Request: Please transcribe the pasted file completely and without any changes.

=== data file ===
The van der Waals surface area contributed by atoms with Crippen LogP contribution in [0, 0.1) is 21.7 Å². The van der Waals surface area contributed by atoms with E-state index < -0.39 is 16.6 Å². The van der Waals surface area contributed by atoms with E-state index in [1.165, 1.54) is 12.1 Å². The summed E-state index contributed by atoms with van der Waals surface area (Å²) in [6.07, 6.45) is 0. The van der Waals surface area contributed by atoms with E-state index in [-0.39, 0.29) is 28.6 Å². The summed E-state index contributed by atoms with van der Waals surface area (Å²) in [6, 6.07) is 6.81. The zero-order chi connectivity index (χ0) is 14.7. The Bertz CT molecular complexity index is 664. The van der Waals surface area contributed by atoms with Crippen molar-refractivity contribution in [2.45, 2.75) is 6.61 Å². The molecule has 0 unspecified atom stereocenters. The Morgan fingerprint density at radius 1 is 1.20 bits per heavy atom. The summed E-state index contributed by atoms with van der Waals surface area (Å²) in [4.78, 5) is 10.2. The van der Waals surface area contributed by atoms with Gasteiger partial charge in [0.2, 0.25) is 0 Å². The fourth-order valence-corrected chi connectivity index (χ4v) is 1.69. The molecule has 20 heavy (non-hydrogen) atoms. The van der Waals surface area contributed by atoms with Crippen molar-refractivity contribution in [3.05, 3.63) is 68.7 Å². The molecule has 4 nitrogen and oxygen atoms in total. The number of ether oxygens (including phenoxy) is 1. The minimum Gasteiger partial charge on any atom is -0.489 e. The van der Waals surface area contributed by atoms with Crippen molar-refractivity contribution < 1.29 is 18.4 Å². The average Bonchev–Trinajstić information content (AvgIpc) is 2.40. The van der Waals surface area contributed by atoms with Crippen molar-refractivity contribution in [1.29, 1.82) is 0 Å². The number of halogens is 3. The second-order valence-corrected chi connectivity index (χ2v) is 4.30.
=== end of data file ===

The van der Waals surface area contributed by atoms with Crippen LogP contribution in [0, 0.1) is 21.7 Å². The van der Waals surface area contributed by atoms with E-state index < -0.39 is 16.6 Å². The van der Waals surface area contributed by atoms with E-state index in [1.165, 1.54) is 12.1 Å². The summed E-state index contributed by atoms with van der Waals surface area (Å²) in [6.07, 6.45) is 0. The van der Waals surface area contributed by atoms with E-state index in [-0.39, 0.29) is 28.6 Å². The summed E-state index contributed by atoms with van der Waals surface area (Å²) in [6, 6.07) is 6.81. The zero-order chi connectivity index (χ0) is 14.7. The Bertz CT molecular complexity index is 664. The van der Waals surface area contributed by atoms with Crippen molar-refractivity contribution in [2.45, 2.75) is 6.61 Å². The molecule has 0 unspecified atom stereocenters. The Morgan fingerprint density at radius 1 is 1.20 bits per heavy atom. The summed E-state index contributed by atoms with van der Waals surface area (Å²) in [4.78, 5) is 10.2. The van der Waals surface area contributed by atoms with Gasteiger partial charge in [0.2, 0.25) is 0 Å². The fourth-order valence-corrected chi connectivity index (χ4v) is 1.69. The molecule has 20 heavy (non-hydrogen) atoms. The van der Waals surface area contributed by atoms with Crippen molar-refractivity contribution in [3.05, 3.63) is 68.7 Å². The molecule has 4 nitrogen and oxygen atoms in total. The number of ether oxygens (including phenoxy) is 1. The minimum Gasteiger partial charge on any atom is -0.489 e. The van der Waals surface area contributed by atoms with Crippen molar-refractivity contribution < 1.29 is 18.4 Å². The average Bonchev–Trinajstić information content (AvgIpc) is 2.40. The van der Waals surface area contributed by atoms with Crippen molar-refractivity contribution in [1.29, 1.82) is 0 Å². The number of halogens is 3. The second-order valence-corrected chi connectivity index (χ2v) is 4.30.